The reports showed up quickly on my Facebook feed, though the details were still murky. Parents killed in front of their children. Four children? Six children? Six children but only four were with them?
I have four children.
Then I see a report of their ages: 9, 7, 4, and 4 months.
I don’t even know if that report is accurate, and it doesn’t really matter; the horror doesn’t change because some news source got their ages wrong. But the ages hit me, because mine are the same. Except the youngest; Eitam and Na’ama Henkin were killed on the day my beautiful baby girl turned 5 months old.
Odd, the things that really bring home the reality of a horrific tragedy like this. So often, the reports are just words. Sad words, but just words. And then, one day, there’s a detail that feels familiar and makes the whole story feel real. Something your children have in common with theirs. Or a name you recognize.
I know Rabbanit Henkin; I have heard her speak, spoken to her. She responded so wonderfully to my oldest a year or two ago, when my daughter accompanied me to a shiur (Torah lesson) and asked Rabbanit Henkin a question afterwards.
“How could it be,” she asked, “that a dead person spoke to a rabbi in the Gemara’s story?”
Rabbanit Henkin replied that it was a great question, and that most likely the encounter had actually taken place in some sort of vision.
Because yes, my little girl, death is final. Our loved ones don’t come back.
I was feeding my youngest, scanning Facebook on my phone, when I saw the words. “Now we, the grandparents, will raise the children. Eitam and Na’ama, we’ll raise them as you would have.”
I held my baby to burp her, and I cried. And I held her some more and cried some more, getting my tears on her cheeks, my kisses on her head. Taking advantage of the fact that the child home with me when the reality hit was the one who wouldn’t be surprised or upset by my tears, who just thought it was an interesting new experience, who held herself closer for more cuddles.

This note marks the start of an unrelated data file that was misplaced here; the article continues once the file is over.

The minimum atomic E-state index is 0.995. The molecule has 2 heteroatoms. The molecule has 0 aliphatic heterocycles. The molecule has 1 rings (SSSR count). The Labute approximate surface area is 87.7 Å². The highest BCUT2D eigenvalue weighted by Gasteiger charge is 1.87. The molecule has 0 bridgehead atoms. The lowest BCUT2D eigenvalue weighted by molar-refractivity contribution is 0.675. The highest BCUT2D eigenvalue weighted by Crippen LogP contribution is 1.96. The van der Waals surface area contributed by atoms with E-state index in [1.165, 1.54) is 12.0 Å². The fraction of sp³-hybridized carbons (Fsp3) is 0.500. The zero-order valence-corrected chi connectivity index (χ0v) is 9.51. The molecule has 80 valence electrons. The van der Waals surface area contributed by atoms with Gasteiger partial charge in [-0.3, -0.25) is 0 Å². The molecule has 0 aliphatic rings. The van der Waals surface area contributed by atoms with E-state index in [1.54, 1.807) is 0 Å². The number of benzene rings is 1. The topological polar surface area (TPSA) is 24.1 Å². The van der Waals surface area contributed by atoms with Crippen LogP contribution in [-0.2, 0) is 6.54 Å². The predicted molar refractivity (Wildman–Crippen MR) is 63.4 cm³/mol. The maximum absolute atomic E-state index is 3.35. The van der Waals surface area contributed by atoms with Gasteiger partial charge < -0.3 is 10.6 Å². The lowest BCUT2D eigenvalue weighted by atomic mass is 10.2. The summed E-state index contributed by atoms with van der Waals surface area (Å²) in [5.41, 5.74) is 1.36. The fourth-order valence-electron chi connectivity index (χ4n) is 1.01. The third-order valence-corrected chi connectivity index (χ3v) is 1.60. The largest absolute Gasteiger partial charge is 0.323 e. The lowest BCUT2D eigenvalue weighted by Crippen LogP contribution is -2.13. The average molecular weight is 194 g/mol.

Even at this young age, my baby prefers me. But if God forbid she lost me tomorrow, she would never remember me. Someone else would raise her.
Nobody’s children should ever have to be raised by anybody else. No child should lose the chance to know their parents. No parent should ever have to bury a child.
The idea that any human being thinks they have the right, even the duty, to make all those things happen to other human beings makes me ill. And it terrifies me.
Often, when tragedy strikes, we take it as a reminder to appreciate what we have. To hug our children, our parents, our spouses a little more.
Well, I’ll do that. My little baby, happily watching me type this with tears streaming, doesn’t know what cuddles lie in store for her today, and she doesn’t know why. I wish none of our children would ever have to know why.
Rabbanit Henkin, and all the family and friends of Rav Eitam and Na’ama, I am so very sorry for your loss. Especially, to the children. The children so similar to my own.